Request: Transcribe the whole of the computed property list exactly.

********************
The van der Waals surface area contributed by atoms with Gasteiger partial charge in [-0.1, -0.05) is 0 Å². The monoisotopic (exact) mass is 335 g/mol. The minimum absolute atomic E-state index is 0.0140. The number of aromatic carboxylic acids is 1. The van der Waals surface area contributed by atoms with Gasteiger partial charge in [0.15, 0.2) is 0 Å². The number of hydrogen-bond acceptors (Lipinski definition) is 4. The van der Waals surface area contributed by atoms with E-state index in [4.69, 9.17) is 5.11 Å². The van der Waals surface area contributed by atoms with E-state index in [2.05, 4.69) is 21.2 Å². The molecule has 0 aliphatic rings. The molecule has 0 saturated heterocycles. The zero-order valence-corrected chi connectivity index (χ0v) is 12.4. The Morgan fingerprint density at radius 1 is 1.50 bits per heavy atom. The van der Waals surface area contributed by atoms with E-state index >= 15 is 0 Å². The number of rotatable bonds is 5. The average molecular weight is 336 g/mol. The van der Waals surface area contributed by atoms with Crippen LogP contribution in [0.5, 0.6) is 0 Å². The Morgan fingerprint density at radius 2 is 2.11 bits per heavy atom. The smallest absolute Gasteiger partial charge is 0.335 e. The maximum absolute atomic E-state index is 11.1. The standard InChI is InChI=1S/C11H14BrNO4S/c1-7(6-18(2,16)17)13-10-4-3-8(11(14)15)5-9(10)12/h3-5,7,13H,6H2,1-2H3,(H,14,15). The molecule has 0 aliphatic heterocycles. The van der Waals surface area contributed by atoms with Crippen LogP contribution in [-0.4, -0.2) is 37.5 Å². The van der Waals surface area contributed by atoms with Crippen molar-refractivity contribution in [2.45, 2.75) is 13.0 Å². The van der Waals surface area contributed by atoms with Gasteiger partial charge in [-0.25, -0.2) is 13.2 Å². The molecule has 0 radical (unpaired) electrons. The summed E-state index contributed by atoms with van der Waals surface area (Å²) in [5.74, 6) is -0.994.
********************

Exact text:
The van der Waals surface area contributed by atoms with Gasteiger partial charge in [-0.1, -0.05) is 0 Å². The monoisotopic (exact) mass is 335 g/mol. The minimum absolute atomic E-state index is 0.0140. The number of aromatic carboxylic acids is 1. The van der Waals surface area contributed by atoms with Gasteiger partial charge in [0.15, 0.2) is 0 Å². The number of hydrogen-bond acceptors (Lipinski definition) is 4. The van der Waals surface area contributed by atoms with E-state index in [4.69, 9.17) is 5.11 Å². The van der Waals surface area contributed by atoms with E-state index in [2.05, 4.69) is 21.2 Å². The molecule has 0 aliphatic rings. The molecule has 0 saturated heterocycles. The zero-order valence-corrected chi connectivity index (χ0v) is 12.4. The Morgan fingerprint density at radius 1 is 1.50 bits per heavy atom. The van der Waals surface area contributed by atoms with E-state index >= 15 is 0 Å². The number of rotatable bonds is 5. The average molecular weight is 336 g/mol. The van der Waals surface area contributed by atoms with Crippen LogP contribution in [0.5, 0.6) is 0 Å². The Morgan fingerprint density at radius 2 is 2.11 bits per heavy atom. The smallest absolute Gasteiger partial charge is 0.335 e. The maximum absolute atomic E-state index is 11.1. The standard InChI is InChI=1S/C11H14BrNO4S/c1-7(6-18(2,16)17)13-10-4-3-8(11(14)15)5-9(10)12/h3-5,7,13H,6H2,1-2H3,(H,14,15). The molecule has 0 aliphatic heterocycles. The van der Waals surface area contributed by atoms with Crippen LogP contribution in [-0.4, -0.2) is 37.5 Å². The van der Waals surface area contributed by atoms with Crippen molar-refractivity contribution in [2.45, 2.75) is 13.0 Å². The van der Waals surface area contributed by atoms with Gasteiger partial charge in [-0.25, -0.2) is 13.2 Å². The molecule has 0 radical (unpaired) electrons. The summed E-state index contributed by atoms with van der Waals surface area (Å²) in [5.74, 6) is -0.994.